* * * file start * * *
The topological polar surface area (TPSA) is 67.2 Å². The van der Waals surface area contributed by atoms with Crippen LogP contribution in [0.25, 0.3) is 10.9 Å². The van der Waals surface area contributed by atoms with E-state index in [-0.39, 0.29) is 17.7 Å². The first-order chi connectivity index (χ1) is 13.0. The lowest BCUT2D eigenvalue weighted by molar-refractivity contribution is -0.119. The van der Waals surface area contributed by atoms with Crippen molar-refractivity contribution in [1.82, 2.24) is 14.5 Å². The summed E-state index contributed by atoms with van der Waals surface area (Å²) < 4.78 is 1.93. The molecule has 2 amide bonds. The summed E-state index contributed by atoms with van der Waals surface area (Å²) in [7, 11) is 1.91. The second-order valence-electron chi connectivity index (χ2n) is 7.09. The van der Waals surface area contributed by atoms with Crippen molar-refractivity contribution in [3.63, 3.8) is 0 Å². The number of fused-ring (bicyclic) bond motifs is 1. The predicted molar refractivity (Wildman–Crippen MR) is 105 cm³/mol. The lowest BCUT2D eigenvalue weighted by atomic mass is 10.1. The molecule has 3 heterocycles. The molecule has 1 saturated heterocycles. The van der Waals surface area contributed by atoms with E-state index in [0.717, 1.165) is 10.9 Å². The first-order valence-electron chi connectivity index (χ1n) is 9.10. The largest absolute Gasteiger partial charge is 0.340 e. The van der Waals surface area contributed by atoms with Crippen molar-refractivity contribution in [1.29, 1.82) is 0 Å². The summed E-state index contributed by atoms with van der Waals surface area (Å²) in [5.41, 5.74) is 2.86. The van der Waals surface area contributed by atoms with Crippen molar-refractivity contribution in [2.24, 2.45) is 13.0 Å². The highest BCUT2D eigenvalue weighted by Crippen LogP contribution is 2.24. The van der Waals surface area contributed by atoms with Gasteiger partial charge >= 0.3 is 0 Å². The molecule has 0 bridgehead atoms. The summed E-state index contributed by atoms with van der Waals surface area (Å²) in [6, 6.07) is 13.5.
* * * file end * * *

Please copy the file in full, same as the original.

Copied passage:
The topological polar surface area (TPSA) is 67.2 Å². The van der Waals surface area contributed by atoms with Crippen LogP contribution in [0.25, 0.3) is 10.9 Å². The van der Waals surface area contributed by atoms with E-state index in [-0.39, 0.29) is 17.7 Å². The first-order chi connectivity index (χ1) is 13.0. The lowest BCUT2D eigenvalue weighted by molar-refractivity contribution is -0.119. The van der Waals surface area contributed by atoms with Crippen molar-refractivity contribution in [1.82, 2.24) is 14.5 Å². The summed E-state index contributed by atoms with van der Waals surface area (Å²) < 4.78 is 1.93. The molecule has 2 amide bonds. The summed E-state index contributed by atoms with van der Waals surface area (Å²) in [7, 11) is 1.91. The second-order valence-electron chi connectivity index (χ2n) is 7.09. The van der Waals surface area contributed by atoms with Crippen molar-refractivity contribution in [3.63, 3.8) is 0 Å². The number of fused-ring (bicyclic) bond motifs is 1. The predicted molar refractivity (Wildman–Crippen MR) is 105 cm³/mol. The lowest BCUT2D eigenvalue weighted by atomic mass is 10.1. The molecule has 3 heterocycles. The molecule has 1 saturated heterocycles. The van der Waals surface area contributed by atoms with E-state index in [0.717, 1.165) is 10.9 Å². The first-order valence-electron chi connectivity index (χ1n) is 9.10. The largest absolute Gasteiger partial charge is 0.340 e. The van der Waals surface area contributed by atoms with Crippen molar-refractivity contribution in [1.29, 1.82) is 0 Å². The summed E-state index contributed by atoms with van der Waals surface area (Å²) in [5.41, 5.74) is 2.86. The van der Waals surface area contributed by atoms with Crippen molar-refractivity contribution in [2.24, 2.45) is 13.0 Å². The highest BCUT2D eigenvalue weighted by Crippen LogP contribution is 2.24. The van der Waals surface area contributed by atoms with Gasteiger partial charge >= 0.3 is 0 Å². The molecule has 0 bridgehead atoms. The summed E-state index contributed by atoms with van der Waals surface area (Å²) in [6, 6.07) is 13.5.